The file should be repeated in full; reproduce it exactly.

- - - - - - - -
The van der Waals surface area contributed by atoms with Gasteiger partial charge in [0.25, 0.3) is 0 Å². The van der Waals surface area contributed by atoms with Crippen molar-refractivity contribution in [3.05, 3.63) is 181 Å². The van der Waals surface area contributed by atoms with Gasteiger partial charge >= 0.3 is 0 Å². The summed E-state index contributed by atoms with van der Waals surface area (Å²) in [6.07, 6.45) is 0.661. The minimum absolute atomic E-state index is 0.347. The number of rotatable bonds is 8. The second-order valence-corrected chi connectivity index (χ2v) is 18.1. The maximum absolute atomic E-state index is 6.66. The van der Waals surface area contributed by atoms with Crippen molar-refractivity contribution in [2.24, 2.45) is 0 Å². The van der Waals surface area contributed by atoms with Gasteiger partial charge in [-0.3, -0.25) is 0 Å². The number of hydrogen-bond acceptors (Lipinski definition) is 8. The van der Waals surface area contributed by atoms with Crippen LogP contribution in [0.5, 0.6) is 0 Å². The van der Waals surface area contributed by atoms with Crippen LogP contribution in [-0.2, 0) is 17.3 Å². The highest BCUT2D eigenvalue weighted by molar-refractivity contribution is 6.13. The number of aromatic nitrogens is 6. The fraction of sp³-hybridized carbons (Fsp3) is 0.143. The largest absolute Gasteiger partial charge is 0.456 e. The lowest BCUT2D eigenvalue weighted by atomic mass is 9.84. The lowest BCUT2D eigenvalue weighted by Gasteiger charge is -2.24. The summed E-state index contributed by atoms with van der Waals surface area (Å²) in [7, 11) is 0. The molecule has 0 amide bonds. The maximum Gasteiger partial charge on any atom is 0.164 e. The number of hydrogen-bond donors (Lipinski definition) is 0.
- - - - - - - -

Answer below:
The van der Waals surface area contributed by atoms with Gasteiger partial charge in [0.25, 0.3) is 0 Å². The van der Waals surface area contributed by atoms with Crippen molar-refractivity contribution in [3.05, 3.63) is 181 Å². The van der Waals surface area contributed by atoms with Gasteiger partial charge >= 0.3 is 0 Å². The summed E-state index contributed by atoms with van der Waals surface area (Å²) in [6.07, 6.45) is 0.661. The minimum absolute atomic E-state index is 0.347. The number of rotatable bonds is 8. The second-order valence-corrected chi connectivity index (χ2v) is 18.1. The maximum absolute atomic E-state index is 6.66. The van der Waals surface area contributed by atoms with Crippen molar-refractivity contribution in [2.24, 2.45) is 0 Å². The van der Waals surface area contributed by atoms with Gasteiger partial charge in [-0.3, -0.25) is 0 Å². The number of hydrogen-bond acceptors (Lipinski definition) is 8. The van der Waals surface area contributed by atoms with Crippen LogP contribution in [0.5, 0.6) is 0 Å². The van der Waals surface area contributed by atoms with Crippen LogP contribution in [-0.2, 0) is 17.3 Å². The highest BCUT2D eigenvalue weighted by molar-refractivity contribution is 6.13. The number of aromatic nitrogens is 6. The fraction of sp³-hybridized carbons (Fsp3) is 0.143. The largest absolute Gasteiger partial charge is 0.456 e. The lowest BCUT2D eigenvalue weighted by atomic mass is 9.84. The lowest BCUT2D eigenvalue weighted by Gasteiger charge is -2.24. The summed E-state index contributed by atoms with van der Waals surface area (Å²) in [7, 11) is 0. The molecule has 0 amide bonds. The maximum Gasteiger partial charge on any atom is 0.164 e. The number of hydrogen-bond donors (Lipinski definition) is 0.